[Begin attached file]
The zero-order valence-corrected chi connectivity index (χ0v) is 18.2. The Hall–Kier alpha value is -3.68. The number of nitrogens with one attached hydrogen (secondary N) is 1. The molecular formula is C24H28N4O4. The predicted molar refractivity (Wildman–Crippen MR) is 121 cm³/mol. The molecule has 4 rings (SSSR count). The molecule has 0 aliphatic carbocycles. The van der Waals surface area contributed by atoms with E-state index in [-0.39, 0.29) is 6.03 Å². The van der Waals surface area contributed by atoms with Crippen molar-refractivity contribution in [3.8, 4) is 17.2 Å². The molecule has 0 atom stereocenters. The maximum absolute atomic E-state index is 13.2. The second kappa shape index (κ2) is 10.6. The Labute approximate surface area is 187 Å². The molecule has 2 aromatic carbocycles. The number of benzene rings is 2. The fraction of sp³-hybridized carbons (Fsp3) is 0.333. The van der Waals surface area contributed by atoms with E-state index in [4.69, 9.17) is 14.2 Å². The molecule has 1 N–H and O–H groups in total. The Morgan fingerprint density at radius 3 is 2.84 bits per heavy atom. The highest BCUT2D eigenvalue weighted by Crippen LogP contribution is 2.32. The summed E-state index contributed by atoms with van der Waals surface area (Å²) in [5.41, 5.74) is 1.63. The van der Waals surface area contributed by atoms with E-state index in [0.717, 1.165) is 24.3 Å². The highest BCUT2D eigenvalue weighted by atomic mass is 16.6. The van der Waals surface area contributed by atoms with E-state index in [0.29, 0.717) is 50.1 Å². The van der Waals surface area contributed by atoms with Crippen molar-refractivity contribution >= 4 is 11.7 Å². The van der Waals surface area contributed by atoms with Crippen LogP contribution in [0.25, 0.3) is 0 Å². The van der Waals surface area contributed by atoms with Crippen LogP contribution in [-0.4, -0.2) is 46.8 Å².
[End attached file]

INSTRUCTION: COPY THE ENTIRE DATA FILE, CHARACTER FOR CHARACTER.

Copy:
The zero-order valence-corrected chi connectivity index (χ0v) is 18.2. The Hall–Kier alpha value is -3.68. The number of nitrogens with one attached hydrogen (secondary N) is 1. The molecular formula is C24H28N4O4. The predicted molar refractivity (Wildman–Crippen MR) is 121 cm³/mol. The molecule has 4 rings (SSSR count). The molecule has 0 aliphatic carbocycles. The van der Waals surface area contributed by atoms with E-state index in [-0.39, 0.29) is 6.03 Å². The van der Waals surface area contributed by atoms with Crippen molar-refractivity contribution in [3.8, 4) is 17.2 Å². The molecule has 0 atom stereocenters. The maximum absolute atomic E-state index is 13.2. The second kappa shape index (κ2) is 10.6. The Labute approximate surface area is 187 Å². The molecule has 2 aromatic carbocycles. The number of benzene rings is 2. The fraction of sp³-hybridized carbons (Fsp3) is 0.333. The van der Waals surface area contributed by atoms with E-state index in [4.69, 9.17) is 14.2 Å². The molecule has 1 N–H and O–H groups in total. The Morgan fingerprint density at radius 3 is 2.84 bits per heavy atom. The highest BCUT2D eigenvalue weighted by Crippen LogP contribution is 2.32. The summed E-state index contributed by atoms with van der Waals surface area (Å²) in [5.41, 5.74) is 1.63. The van der Waals surface area contributed by atoms with E-state index in [0.717, 1.165) is 24.3 Å². The highest BCUT2D eigenvalue weighted by atomic mass is 16.6. The van der Waals surface area contributed by atoms with E-state index in [0.29, 0.717) is 50.1 Å². The van der Waals surface area contributed by atoms with Crippen molar-refractivity contribution >= 4 is 11.7 Å². The van der Waals surface area contributed by atoms with Crippen LogP contribution in [0.25, 0.3) is 0 Å². The van der Waals surface area contributed by atoms with Crippen LogP contribution in [-0.4, -0.2) is 46.8 Å².